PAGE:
A badly burned and scarred man lies dying in a hospital bed and nobody knows who he is. That doesn’t stop those who think he MIGHT be the man they think he is from claiming him as their own, unloading their burdens and sharing their souls with someone who may very well be a complete stranger.
The main character is a nameless, faceless lump who never speaks and whose name we don’t even know for sure. The entire film centers around the police trying to find out who this man is and the people who think he is their loved one interacting with him (and in some cases, each other) – each convinced that he is who they think he is. Along the way, the characters reveal themselves through a series of monologues (is it a dialogue even if the other person can’t respond?), shaping several different stories all at once.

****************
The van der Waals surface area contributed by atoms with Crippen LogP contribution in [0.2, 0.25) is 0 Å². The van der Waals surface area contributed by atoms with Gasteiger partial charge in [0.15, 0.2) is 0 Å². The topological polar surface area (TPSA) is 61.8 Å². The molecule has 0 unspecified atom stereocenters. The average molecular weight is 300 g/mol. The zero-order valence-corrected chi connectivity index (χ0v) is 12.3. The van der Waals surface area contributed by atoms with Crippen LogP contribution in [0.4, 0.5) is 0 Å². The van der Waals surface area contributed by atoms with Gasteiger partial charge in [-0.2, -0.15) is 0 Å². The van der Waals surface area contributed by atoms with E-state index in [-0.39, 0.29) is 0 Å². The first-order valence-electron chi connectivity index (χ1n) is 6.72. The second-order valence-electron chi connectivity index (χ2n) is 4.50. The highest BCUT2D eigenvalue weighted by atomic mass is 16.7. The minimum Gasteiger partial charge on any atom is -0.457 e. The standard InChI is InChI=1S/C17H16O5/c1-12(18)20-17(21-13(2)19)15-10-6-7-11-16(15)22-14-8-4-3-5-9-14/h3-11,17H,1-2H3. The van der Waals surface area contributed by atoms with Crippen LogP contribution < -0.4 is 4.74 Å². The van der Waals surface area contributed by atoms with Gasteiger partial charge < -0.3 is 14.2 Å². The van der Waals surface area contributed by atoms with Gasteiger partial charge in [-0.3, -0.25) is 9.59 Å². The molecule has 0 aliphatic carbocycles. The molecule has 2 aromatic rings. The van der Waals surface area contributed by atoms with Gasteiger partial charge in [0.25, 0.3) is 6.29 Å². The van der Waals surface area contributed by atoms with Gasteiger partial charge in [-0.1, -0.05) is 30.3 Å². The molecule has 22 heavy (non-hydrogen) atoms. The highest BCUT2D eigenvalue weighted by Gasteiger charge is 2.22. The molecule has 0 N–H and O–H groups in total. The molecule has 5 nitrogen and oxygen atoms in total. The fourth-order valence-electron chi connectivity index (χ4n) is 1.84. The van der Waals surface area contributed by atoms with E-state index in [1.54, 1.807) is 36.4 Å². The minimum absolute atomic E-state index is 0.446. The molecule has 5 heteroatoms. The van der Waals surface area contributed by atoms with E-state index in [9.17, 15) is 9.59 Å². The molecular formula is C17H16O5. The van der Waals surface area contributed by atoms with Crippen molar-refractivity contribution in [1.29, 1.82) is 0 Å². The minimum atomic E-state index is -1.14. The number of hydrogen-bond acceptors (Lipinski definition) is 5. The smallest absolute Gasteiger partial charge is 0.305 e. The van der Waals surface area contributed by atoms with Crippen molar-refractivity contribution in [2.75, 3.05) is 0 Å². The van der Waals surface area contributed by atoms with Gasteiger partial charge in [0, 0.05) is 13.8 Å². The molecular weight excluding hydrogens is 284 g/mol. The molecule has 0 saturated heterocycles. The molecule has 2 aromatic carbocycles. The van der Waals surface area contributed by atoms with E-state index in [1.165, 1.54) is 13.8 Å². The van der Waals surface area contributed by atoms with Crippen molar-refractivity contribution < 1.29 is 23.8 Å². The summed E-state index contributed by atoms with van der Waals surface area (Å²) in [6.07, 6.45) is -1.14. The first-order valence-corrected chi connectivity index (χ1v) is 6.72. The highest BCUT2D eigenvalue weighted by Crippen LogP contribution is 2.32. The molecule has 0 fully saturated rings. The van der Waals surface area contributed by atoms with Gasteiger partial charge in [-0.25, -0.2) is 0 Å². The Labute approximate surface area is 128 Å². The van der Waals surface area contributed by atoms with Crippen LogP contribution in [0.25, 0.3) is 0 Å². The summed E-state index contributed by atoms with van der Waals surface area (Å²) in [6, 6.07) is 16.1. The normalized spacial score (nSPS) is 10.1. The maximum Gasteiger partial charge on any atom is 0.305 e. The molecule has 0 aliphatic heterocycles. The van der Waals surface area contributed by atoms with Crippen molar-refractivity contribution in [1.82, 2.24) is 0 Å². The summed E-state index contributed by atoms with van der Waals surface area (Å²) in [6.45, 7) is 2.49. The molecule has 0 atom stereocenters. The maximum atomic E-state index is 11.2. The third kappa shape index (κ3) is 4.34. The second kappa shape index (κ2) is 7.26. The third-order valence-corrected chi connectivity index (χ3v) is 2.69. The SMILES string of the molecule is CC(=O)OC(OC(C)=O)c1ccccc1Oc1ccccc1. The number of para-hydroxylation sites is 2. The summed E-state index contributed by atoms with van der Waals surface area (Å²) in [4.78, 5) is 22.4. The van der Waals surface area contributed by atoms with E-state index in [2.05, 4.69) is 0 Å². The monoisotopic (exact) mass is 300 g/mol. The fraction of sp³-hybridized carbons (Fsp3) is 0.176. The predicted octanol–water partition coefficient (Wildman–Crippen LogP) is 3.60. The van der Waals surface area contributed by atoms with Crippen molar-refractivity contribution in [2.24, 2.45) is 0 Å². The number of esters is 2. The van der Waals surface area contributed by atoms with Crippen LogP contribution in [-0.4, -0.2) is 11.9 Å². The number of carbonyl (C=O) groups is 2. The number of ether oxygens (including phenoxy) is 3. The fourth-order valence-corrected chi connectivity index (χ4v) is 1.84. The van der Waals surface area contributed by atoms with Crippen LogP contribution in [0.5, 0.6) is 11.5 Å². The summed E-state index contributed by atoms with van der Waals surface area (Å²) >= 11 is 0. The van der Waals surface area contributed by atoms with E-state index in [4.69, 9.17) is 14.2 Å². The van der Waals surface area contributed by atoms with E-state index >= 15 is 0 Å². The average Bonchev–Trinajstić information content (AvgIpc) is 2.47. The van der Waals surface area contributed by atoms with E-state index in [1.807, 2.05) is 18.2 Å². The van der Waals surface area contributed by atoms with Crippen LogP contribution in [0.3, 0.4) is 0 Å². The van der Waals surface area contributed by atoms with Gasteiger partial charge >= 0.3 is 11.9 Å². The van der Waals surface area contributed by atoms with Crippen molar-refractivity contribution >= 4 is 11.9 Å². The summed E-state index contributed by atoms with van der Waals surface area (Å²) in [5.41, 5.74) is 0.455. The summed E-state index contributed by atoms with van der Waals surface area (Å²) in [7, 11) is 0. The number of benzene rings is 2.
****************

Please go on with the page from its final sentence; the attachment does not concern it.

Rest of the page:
The resolution comes as a bit of a surprise, putting a neat little bow on (almost) everything without ever giving too much away.
The film plays as a bit of a black comedy and at times, it falls flat in that regard. It was a nice idea in that it lightens the mood of a story that could easily get bogged down otherwise, but not all of it works. The writing is uneven at times as well – there are some really strong moments and some that seemed cobbled together. The acting is mediocre at best, but certainly forgivable in a low-budget film.
“Unconscious” is an interesting film, which sadly is an all too uncommon trait these days. It slows down a bit too much at times, but overall the novel approach to storytelling sees it through.